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Hour of the Dawn

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iTunes Review

La Sera’s Katy Goodman has taken the girl-group pop of her previous work and put it in the hands of guitarist/producer Tod Wisenbaker, who immediately strips away the gratuitous reverb to give the songs a tougher edge. It’s necessary, since how better to tell off a former lover than building an aggressive rocker around Goodman’s unforgiving lyrics, as with “Losing to the Dark”? The opening track's bravado leads to the more reflective “Summer of Love,” with its optimistic-sounding melody and clean, trebly guitar lines. Anger returns on “Running Wild,” where amped-up emotions suggest Goodman’s been listening closely to Belinda Carlisle of The Go-Go’s and Chrissie Hynde of The Pretenders. The ups and downs continue with garage pop that sounds like innocence and happy times, despite the ambivalence of the lyrics. “Fall in Place” and the title track ache with a nostalgic feel that recalls summers past. “Control” throws more new wave guitars into the mix. By “Storm’s End,” Goodman is out of words and lets the surf instrumental send her off to sea, along with some “oohs” and “ahhs.”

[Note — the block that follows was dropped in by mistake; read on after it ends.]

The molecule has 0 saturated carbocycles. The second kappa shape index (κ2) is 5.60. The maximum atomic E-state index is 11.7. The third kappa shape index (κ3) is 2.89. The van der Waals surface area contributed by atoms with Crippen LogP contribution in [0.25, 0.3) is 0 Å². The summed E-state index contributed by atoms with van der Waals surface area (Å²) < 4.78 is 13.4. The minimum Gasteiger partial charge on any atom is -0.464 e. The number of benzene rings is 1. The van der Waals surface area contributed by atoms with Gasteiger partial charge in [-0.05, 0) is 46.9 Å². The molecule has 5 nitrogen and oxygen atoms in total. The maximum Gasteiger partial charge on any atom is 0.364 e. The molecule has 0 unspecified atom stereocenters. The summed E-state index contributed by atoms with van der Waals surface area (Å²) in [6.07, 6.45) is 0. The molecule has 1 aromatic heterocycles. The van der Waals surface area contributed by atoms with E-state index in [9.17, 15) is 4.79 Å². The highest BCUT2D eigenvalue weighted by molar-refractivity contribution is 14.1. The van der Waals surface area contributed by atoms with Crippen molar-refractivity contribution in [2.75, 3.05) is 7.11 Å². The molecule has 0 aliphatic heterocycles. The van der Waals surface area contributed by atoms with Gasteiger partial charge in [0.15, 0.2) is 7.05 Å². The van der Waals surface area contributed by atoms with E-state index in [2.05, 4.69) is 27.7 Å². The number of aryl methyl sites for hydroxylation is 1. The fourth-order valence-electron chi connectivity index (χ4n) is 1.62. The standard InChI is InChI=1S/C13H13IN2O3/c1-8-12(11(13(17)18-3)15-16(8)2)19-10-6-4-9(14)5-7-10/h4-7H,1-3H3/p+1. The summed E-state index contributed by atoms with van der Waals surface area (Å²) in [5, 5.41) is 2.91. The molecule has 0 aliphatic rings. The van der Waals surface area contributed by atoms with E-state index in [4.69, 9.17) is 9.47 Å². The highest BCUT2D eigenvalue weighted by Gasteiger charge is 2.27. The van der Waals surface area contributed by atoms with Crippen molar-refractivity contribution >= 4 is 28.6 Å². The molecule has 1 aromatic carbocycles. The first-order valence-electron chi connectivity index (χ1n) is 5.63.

Customer Reviews

Rocky Growth

I would actually rate this album 3.5 stars. La Sera explores new sounds on this album, and expands the sonic templates she was working with on her first two albums. Such expansion is welcome, not only because it serves the music, but also because it logically progresses from what La Sera has done in the past. The problem, though, is that the music on this album is nowhere near as catchy/memorable as before. And sonically, it seems very similar to any Best Coast album, and they've been mining this sound for years. That said, there are flashes of brilliance here: "Summer of Love" and the title track spring to mind. But on the whole, "Sees The Light" remains a better representation of La Sera's artistic intent, and what she's capable of achieving.

Thank you La Sera!

Can't stop listening to this beautiful album.


Genre: Alternative

Years Active: '00s, '10s

La Sera began as the dreamy pop songwriting vehicle for Brooklyn bassist Katy Goodman of noise pop band Vivian Girls, then shifted styles from punk to alt-country as she progressed. She began penning solo songs in February 2009 and initial demos were sent to good friend, filmmaker, and music producer Brady Hall, who fell for the charming, ethereal vocals and '50s pop influences that Goodman exudes; he re-recorded material at his home studios in Seattle. After hearing the warm pop sounds that Hall...
Full Bio
Hour of the Dawn, La Sera
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Customer Ratings